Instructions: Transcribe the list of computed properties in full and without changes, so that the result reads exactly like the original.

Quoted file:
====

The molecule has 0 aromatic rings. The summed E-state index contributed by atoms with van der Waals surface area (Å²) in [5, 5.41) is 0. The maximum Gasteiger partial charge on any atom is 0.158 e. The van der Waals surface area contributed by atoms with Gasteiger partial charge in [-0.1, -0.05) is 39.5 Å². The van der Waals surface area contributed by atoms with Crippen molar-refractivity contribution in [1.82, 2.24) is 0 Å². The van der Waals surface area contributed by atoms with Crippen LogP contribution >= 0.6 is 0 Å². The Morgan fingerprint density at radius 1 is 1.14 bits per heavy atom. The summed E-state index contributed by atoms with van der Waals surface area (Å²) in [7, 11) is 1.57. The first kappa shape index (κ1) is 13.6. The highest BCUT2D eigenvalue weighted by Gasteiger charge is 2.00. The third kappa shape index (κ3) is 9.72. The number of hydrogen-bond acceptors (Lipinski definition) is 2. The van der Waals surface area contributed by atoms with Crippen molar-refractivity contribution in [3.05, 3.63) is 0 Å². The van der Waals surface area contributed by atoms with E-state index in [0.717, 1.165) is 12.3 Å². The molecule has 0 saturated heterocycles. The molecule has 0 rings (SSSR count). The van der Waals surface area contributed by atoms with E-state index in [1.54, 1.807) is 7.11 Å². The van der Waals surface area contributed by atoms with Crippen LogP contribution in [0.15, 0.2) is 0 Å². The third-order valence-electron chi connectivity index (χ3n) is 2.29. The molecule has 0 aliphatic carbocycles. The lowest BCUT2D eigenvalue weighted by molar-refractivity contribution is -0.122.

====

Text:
The molecule has 0 aromatic rings. The summed E-state index contributed by atoms with van der Waals surface area (Å²) in [5, 5.41) is 0. The maximum Gasteiger partial charge on any atom is 0.158 e. The van der Waals surface area contributed by atoms with Gasteiger partial charge in [-0.1, -0.05) is 39.5 Å². The van der Waals surface area contributed by atoms with Crippen molar-refractivity contribution in [1.82, 2.24) is 0 Å². The van der Waals surface area contributed by atoms with Crippen LogP contribution >= 0.6 is 0 Å². The Morgan fingerprint density at radius 1 is 1.14 bits per heavy atom. The summed E-state index contributed by atoms with van der Waals surface area (Å²) in [7, 11) is 1.57. The first kappa shape index (κ1) is 13.6. The highest BCUT2D eigenvalue weighted by Gasteiger charge is 2.00. The third kappa shape index (κ3) is 9.72. The number of hydrogen-bond acceptors (Lipinski definition) is 2. The van der Waals surface area contributed by atoms with Crippen molar-refractivity contribution in [3.05, 3.63) is 0 Å². The van der Waals surface area contributed by atoms with E-state index in [0.717, 1.165) is 12.3 Å². The molecule has 0 saturated heterocycles. The molecule has 0 rings (SSSR count). The van der Waals surface area contributed by atoms with E-state index in [1.54, 1.807) is 7.11 Å². The van der Waals surface area contributed by atoms with Crippen LogP contribution in [0.15, 0.2) is 0 Å². The third-order valence-electron chi connectivity index (χ3n) is 2.29. The molecule has 0 aliphatic carbocycles. The lowest BCUT2D eigenvalue weighted by molar-refractivity contribution is -0.122.